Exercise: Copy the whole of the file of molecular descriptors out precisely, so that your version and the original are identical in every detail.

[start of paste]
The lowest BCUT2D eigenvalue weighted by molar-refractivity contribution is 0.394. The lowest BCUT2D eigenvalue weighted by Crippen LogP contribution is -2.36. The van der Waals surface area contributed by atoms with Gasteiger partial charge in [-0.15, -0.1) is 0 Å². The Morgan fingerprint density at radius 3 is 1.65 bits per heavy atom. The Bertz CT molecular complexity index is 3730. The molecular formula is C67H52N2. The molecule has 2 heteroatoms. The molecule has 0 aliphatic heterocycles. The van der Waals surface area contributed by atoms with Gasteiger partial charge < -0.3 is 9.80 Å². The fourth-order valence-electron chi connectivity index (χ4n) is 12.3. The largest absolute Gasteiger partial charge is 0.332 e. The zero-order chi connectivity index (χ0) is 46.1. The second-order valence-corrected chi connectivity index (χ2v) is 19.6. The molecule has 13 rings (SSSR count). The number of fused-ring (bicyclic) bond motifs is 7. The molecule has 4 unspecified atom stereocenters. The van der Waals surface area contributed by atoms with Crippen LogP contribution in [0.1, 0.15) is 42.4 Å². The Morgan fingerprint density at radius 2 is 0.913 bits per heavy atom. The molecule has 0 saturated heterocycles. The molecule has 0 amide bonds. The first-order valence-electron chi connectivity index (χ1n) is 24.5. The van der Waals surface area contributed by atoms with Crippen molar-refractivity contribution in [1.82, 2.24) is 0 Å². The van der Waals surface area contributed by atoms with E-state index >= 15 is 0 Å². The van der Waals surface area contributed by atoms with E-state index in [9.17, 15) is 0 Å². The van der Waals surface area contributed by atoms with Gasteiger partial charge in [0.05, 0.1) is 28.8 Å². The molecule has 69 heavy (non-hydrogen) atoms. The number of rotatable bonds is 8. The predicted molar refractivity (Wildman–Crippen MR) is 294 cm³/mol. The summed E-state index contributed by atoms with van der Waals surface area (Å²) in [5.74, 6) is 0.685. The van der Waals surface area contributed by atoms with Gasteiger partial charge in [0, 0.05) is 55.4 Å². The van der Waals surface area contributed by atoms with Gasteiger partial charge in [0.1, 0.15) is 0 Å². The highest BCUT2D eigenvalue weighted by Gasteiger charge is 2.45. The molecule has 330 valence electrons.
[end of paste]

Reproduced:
The lowest BCUT2D eigenvalue weighted by molar-refractivity contribution is 0.394. The lowest BCUT2D eigenvalue weighted by Crippen LogP contribution is -2.36. The van der Waals surface area contributed by atoms with Gasteiger partial charge in [-0.15, -0.1) is 0 Å². The Morgan fingerprint density at radius 3 is 1.65 bits per heavy atom. The Bertz CT molecular complexity index is 3730. The molecular formula is C67H52N2. The molecule has 2 heteroatoms. The molecule has 0 aliphatic heterocycles. The van der Waals surface area contributed by atoms with Gasteiger partial charge < -0.3 is 9.80 Å². The fourth-order valence-electron chi connectivity index (χ4n) is 12.3. The largest absolute Gasteiger partial charge is 0.332 e. The zero-order chi connectivity index (χ0) is 46.1. The second-order valence-corrected chi connectivity index (χ2v) is 19.6. The molecule has 13 rings (SSSR count). The number of fused-ring (bicyclic) bond motifs is 7. The molecule has 4 unspecified atom stereocenters. The van der Waals surface area contributed by atoms with Crippen LogP contribution in [0.1, 0.15) is 42.4 Å². The Morgan fingerprint density at radius 2 is 0.913 bits per heavy atom. The molecule has 0 saturated heterocycles. The molecule has 0 amide bonds. The first-order valence-electron chi connectivity index (χ1n) is 24.5. The van der Waals surface area contributed by atoms with Crippen molar-refractivity contribution in [1.82, 2.24) is 0 Å². The van der Waals surface area contributed by atoms with E-state index >= 15 is 0 Å². The van der Waals surface area contributed by atoms with E-state index in [9.17, 15) is 0 Å². The van der Waals surface area contributed by atoms with Gasteiger partial charge in [0.05, 0.1) is 28.8 Å². The molecule has 69 heavy (non-hydrogen) atoms. The number of rotatable bonds is 8. The predicted molar refractivity (Wildman–Crippen MR) is 294 cm³/mol. The summed E-state index contributed by atoms with van der Waals surface area (Å²) in [5.74, 6) is 0.685. The van der Waals surface area contributed by atoms with Gasteiger partial charge in [0, 0.05) is 55.4 Å². The van der Waals surface area contributed by atoms with Gasteiger partial charge in [0.1, 0.15) is 0 Å². The highest BCUT2D eigenvalue weighted by Gasteiger charge is 2.45. The molecule has 330 valence electrons.